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What's On Our Mind?

A series by Brother Kemery on what biblical conversion is:

False Converts and the Altar Call

Part 2 - The Church

Matthew 28:18-20 states: "And Jesus came and spoke to them, saying, All authority is given to Me in Heaven and in earth. Therefore go and teach all nations, baptizing them in the name of the Father and of the Son and of the Holy Spirit, teaching them to observe all things, whatever I commanded you. And, behold, I am with you all the days until the end of the world. Amen". I am often amazed how many times I hear this passage quoted, with the only focus being given is the salvation message, and no emphasis given to the portion about baptism and teaching people to observe all things. Of course where do we generally get baptized and the learn to observe all things? The church.

The altar call has become big in many ways through mass evangelism campaigns, most notably with campaigns like the Billy Graham crusades. Now with these crusades what they would do is go into a town and recruit churches. The idea became Graham would preach the gospel people would respond to the altar call and then get referred to churches. This may sound ok, but what ended up happening is a breakdown. People would respond, but by the time all was said and done few ended up in church. This does not even get into the questionable and heretical churches like the Billy Graham ministries would recommend. So you would have a big focus on the event, but once it passed nothing, meaning you would see no impact on the local churches or more people in the area following Christ. When we read the New Testament, you see Peter and Paul preaching the Gospel and then starting churches. They were directly involved. In the case of Graham and other evangelists like him they would preach and then leave. This latter pattern of divorcing evangelism from the starting of and raising up of a church is never seen in the New Testament.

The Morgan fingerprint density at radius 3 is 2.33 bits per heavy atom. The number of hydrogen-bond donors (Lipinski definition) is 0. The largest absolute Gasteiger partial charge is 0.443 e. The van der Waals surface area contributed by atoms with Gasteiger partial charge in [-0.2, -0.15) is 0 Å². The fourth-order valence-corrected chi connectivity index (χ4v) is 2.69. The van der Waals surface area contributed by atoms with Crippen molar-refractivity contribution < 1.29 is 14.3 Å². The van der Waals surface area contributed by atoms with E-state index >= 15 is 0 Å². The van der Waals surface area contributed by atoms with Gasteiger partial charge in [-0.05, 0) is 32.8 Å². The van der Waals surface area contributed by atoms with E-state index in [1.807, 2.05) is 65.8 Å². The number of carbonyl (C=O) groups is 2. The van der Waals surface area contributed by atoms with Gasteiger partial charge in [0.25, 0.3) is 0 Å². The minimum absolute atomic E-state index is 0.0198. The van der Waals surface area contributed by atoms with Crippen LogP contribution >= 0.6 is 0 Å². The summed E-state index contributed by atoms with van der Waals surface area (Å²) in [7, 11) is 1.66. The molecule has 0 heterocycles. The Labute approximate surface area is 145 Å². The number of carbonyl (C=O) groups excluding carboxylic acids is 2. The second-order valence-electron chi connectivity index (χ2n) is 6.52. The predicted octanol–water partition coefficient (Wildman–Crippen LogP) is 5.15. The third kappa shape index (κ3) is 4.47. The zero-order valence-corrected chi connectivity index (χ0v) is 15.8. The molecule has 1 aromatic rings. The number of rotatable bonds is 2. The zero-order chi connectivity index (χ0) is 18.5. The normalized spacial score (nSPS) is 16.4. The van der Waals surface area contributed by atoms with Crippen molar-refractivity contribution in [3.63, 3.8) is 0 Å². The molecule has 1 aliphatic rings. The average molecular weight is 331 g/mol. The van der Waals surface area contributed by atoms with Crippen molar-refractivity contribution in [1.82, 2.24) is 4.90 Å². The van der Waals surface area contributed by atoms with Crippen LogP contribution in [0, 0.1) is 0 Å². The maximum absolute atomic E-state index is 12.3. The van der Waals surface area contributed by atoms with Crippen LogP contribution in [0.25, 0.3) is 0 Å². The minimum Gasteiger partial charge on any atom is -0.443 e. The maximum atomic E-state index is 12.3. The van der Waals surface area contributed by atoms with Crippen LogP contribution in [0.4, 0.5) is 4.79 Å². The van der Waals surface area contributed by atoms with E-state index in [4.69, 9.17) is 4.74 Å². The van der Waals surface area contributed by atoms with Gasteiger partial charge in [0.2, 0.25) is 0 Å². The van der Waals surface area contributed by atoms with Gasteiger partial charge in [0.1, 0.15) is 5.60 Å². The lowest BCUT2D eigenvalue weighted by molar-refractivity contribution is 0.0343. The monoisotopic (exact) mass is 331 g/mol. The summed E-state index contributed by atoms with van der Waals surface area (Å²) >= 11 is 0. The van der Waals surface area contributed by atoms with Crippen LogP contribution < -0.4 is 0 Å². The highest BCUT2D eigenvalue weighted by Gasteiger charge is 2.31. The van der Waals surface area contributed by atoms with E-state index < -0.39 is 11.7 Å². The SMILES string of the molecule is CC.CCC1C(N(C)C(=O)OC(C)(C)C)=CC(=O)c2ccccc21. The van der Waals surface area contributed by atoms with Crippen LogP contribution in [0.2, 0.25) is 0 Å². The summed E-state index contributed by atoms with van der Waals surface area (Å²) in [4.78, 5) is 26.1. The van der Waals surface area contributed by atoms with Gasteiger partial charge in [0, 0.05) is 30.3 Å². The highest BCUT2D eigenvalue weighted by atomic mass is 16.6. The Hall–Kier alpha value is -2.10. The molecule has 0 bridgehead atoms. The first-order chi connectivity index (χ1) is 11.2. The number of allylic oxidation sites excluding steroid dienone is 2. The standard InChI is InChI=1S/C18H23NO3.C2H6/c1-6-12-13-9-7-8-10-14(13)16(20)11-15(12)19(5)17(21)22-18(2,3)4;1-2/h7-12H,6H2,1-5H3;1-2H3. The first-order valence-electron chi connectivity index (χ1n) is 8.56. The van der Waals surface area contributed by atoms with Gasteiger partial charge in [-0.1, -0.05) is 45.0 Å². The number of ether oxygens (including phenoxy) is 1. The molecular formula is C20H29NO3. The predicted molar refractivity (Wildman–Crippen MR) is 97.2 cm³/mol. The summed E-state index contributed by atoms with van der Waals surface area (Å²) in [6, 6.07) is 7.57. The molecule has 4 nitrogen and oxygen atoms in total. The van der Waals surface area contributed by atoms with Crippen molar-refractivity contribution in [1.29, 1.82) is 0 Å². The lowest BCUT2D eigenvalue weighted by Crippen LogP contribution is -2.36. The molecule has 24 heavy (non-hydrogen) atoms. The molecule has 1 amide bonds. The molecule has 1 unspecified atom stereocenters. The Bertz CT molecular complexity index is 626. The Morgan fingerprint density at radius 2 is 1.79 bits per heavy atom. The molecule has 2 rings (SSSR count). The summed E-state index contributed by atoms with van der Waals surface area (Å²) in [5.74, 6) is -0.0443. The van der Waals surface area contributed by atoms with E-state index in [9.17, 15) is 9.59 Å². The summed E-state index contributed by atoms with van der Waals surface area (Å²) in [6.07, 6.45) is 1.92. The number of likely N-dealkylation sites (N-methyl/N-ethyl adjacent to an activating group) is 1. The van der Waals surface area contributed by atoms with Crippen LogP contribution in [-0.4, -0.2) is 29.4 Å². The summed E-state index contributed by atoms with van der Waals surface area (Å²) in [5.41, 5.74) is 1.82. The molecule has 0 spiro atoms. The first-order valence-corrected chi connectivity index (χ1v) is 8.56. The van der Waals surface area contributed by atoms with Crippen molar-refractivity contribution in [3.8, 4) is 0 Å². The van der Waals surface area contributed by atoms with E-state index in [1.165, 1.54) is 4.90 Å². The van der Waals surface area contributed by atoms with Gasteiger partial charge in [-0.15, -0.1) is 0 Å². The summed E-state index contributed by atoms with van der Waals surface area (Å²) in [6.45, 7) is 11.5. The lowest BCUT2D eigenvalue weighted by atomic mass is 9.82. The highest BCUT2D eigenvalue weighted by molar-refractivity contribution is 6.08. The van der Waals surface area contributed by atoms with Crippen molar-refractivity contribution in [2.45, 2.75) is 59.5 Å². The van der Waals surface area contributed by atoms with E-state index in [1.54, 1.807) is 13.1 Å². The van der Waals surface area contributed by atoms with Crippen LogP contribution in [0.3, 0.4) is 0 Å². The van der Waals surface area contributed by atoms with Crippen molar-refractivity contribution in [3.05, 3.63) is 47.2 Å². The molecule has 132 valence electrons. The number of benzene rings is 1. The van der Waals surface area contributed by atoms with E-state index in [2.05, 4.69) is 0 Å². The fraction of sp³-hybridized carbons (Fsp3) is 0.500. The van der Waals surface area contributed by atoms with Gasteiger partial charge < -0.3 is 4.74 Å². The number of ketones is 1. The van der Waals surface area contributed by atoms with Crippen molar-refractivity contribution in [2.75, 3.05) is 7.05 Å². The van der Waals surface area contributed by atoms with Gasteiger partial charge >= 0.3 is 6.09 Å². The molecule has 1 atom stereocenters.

The church I was a leader in had an altar call ministry (the one I talked about in the previous article) which more or less followed the same pattern. Now yes it was in a church and it could be argued it met the requirement I just mentioned. However in that church the separating of the Gospel from church life also happened. I could give many examples, but on one of the major holidays (I think Thanksgiving) I remember the church going to the homeless giving away food and coming back and reporting something like 25 people received the Lord. The church was overjoyed (except me and a few others like me who knew what really went on). Needless to say the people who were supposedly saved were not in church the next Sunday and never really mentioned again. All this to point out the pattern of divorcing evangelism from the church is accepted in the church as a matter of practice and understanding.

When we look at the command in Matthew that I cited above, it is three fold. People are told to preach the gospel, be baptized and observe all things Christ commanded. Look at the command. Which part is the most laborious? Obviously the observe all I commanded part. When does that happen? Thoughout a lifetime. A person joins a church and the Bible is taught. People are encouraged and exhorted to study and obey it. To do so must be done in the context of the church. So this is where the lion's share of our focus should be.